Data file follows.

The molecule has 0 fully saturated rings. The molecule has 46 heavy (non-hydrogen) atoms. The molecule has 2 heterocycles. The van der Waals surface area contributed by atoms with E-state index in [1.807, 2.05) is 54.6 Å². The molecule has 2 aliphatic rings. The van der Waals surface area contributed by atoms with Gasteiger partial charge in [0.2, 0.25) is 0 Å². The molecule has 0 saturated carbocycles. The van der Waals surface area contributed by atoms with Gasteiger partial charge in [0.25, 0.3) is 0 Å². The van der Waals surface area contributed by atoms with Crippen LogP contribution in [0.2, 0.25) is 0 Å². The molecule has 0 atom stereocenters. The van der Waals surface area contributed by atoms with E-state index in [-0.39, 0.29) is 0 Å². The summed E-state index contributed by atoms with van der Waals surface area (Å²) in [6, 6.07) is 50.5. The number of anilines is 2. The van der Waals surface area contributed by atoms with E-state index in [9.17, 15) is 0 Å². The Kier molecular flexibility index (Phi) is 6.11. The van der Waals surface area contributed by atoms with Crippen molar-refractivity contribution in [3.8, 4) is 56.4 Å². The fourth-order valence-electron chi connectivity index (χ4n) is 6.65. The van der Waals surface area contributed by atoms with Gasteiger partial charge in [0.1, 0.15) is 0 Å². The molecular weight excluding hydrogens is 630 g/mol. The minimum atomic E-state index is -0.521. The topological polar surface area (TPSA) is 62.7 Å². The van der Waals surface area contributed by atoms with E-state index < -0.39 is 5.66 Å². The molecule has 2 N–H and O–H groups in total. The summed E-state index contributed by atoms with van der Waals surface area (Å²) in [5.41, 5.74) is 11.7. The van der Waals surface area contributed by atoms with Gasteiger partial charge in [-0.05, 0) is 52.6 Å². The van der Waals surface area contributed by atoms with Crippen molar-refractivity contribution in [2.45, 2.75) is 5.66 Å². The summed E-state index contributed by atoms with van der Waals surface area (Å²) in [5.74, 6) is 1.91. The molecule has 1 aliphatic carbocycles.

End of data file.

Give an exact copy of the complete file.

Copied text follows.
The molecule has 0 fully saturated rings. The molecule has 46 heavy (non-hydrogen) atoms. The molecule has 2 heterocycles. The van der Waals surface area contributed by atoms with E-state index in [1.807, 2.05) is 54.6 Å². The molecule has 2 aliphatic rings. The van der Waals surface area contributed by atoms with Gasteiger partial charge in [0.2, 0.25) is 0 Å². The molecule has 0 saturated carbocycles. The van der Waals surface area contributed by atoms with Gasteiger partial charge in [0.25, 0.3) is 0 Å². The van der Waals surface area contributed by atoms with Crippen LogP contribution in [0.2, 0.25) is 0 Å². The molecule has 0 atom stereocenters. The van der Waals surface area contributed by atoms with E-state index in [-0.39, 0.29) is 0 Å². The summed E-state index contributed by atoms with van der Waals surface area (Å²) in [6, 6.07) is 50.5. The number of anilines is 2. The van der Waals surface area contributed by atoms with E-state index in [9.17, 15) is 0 Å². The Kier molecular flexibility index (Phi) is 6.11. The van der Waals surface area contributed by atoms with Crippen molar-refractivity contribution in [3.8, 4) is 56.4 Å². The fourth-order valence-electron chi connectivity index (χ4n) is 6.65. The van der Waals surface area contributed by atoms with Gasteiger partial charge in [0.1, 0.15) is 0 Å². The molecular weight excluding hydrogens is 630 g/mol. The minimum atomic E-state index is -0.521. The topological polar surface area (TPSA) is 62.7 Å². The van der Waals surface area contributed by atoms with E-state index < -0.39 is 5.66 Å². The molecule has 2 N–H and O–H groups in total. The summed E-state index contributed by atoms with van der Waals surface area (Å²) in [5.41, 5.74) is 11.7. The van der Waals surface area contributed by atoms with Gasteiger partial charge in [-0.05, 0) is 52.6 Å². The van der Waals surface area contributed by atoms with Crippen molar-refractivity contribution in [2.45, 2.75) is 5.66 Å². The summed E-state index contributed by atoms with van der Waals surface area (Å²) in [5.74, 6) is 1.91. The molecule has 1 aliphatic carbocycles.